In a blazing fashion last week, movie screens around the world offered early releases of The Hunger Games: Catching Fire. With the first weekend under the belt of this young blockbuster hit, its audience continues to expand.
For those of you displaced from the buzz, much like myself a few weeks ago, the protagonist, Katniss Everdeen, lives in a world called Panem. Katniss hails from District 12, one of twelve forlorn districts that surround a pristine capitol. Years ago, a revolution organized by the Districts was stifled with deadly force by the capitol. Intolerable work conditions, marginalization from society, and as the series' title suggests, hunger, are all epidemics of life in a District. The capitol, on the other hand, sits in luxury and profits from the Districts' labor. With regard to quality of life, the capitol is a diamond in a landfill. The crux of the story exists in the retribution for the Districts' uprising—each year the capitol forces the twelve communities to send two tributes, children between the ages of 12 and 18, to the capitol where they fight to the death. Amidst the blood and gore, one victor remains standing. Welcome to The Hunger Games.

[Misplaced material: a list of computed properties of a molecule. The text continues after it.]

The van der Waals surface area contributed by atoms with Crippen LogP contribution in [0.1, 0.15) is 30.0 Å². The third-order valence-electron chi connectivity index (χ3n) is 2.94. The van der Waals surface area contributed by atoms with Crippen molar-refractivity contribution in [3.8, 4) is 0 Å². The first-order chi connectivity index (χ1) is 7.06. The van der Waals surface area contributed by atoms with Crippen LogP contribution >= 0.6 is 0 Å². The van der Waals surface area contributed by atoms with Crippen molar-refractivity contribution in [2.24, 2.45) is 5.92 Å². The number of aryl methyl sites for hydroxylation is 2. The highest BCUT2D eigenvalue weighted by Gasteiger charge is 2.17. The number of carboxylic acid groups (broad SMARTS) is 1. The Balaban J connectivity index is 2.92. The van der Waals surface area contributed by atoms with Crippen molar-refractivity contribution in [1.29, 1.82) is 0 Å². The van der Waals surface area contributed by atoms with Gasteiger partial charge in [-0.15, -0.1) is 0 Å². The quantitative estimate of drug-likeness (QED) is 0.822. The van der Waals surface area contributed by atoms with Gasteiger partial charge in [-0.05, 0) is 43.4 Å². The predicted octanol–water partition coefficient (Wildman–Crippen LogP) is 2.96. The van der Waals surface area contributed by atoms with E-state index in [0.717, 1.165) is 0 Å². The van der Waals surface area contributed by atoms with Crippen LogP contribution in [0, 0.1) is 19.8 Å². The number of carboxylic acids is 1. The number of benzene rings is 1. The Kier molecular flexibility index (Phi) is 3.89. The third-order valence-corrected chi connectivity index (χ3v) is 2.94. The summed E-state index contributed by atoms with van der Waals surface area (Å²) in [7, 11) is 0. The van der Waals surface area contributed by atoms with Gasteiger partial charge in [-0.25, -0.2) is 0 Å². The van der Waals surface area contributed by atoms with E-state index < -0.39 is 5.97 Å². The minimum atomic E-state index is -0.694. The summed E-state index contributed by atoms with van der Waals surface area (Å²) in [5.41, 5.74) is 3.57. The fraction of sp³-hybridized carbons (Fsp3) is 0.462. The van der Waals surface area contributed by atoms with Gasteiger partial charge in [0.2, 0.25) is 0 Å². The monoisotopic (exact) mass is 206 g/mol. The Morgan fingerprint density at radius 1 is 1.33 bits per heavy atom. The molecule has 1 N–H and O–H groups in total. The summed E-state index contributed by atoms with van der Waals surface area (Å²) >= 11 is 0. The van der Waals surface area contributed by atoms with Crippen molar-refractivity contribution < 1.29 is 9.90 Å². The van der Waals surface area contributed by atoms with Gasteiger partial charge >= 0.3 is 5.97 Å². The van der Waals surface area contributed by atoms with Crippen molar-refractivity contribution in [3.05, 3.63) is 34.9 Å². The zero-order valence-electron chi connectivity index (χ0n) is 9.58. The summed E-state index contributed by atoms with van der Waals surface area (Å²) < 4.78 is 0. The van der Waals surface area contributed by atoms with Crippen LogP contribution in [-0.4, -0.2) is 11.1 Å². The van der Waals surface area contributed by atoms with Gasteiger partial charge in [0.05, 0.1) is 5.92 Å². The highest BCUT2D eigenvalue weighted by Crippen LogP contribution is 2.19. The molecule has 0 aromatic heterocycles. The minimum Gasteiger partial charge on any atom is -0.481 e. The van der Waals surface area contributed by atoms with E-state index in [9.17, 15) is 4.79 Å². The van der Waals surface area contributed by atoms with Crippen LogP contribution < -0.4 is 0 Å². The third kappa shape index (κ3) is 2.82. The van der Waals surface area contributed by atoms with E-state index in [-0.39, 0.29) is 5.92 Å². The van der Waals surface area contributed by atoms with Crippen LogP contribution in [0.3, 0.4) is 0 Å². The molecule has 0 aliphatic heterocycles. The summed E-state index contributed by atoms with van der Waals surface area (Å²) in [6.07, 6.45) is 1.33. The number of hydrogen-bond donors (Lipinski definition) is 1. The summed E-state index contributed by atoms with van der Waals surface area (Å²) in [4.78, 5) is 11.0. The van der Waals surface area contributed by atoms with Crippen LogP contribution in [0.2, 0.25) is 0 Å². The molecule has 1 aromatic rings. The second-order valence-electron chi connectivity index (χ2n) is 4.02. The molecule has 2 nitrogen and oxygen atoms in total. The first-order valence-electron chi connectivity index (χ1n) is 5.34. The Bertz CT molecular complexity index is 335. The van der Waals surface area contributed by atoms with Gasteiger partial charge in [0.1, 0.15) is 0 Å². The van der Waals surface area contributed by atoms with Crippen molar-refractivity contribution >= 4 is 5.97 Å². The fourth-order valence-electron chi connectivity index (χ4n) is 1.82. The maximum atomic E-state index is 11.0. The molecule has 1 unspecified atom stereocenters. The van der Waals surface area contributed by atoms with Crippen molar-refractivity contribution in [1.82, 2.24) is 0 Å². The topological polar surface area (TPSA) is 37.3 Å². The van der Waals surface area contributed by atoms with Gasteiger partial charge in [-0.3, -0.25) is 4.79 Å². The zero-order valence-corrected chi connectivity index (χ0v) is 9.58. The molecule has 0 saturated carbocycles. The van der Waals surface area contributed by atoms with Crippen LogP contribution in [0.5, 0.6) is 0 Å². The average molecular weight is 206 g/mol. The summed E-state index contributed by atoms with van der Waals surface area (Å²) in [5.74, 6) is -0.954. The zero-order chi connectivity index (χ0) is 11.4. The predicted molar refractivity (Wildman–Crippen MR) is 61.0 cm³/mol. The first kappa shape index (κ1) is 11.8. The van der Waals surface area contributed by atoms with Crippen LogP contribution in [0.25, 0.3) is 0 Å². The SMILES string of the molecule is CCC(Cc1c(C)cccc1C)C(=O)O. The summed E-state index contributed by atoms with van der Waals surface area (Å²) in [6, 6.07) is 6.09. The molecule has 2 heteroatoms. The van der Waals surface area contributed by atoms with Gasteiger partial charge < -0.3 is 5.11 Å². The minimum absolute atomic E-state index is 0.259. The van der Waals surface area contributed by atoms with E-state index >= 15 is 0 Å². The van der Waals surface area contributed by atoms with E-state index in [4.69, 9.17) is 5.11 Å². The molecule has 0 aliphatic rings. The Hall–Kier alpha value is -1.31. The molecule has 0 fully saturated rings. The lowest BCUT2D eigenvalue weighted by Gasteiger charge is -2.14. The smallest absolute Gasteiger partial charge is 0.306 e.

The storyline contains your familiar themes of love, good versus evil, and suspense at every turn. But underneath the fantasy and artfully crafted characters rests a story root that is anything but fiction. We might not live in Panem, but the Hunger Games are closer to home than we might think.
The canyon between fact and fiction is easily bridged.
Between the first two Hunger Games' books I supplemented my reading with Howard Zinn's, A People's History of the United States. In his work he takes a unique approach not found in general history books—he describes history through the lens of the oppressed. Starting in 1492, Zinn narrates our history into the 21st Century by highlighting the defects of a society focused on material gain and the increasing gaps between the elite and the forgotten. Starting with Christopher Columbus and the ransacking of America and bloody massacres suffered by Native Americans, to the barriers female Americans faced in the early 1900s workforce, the reader's eyes are pried open to the social structures of power and oppression ingrained in our history.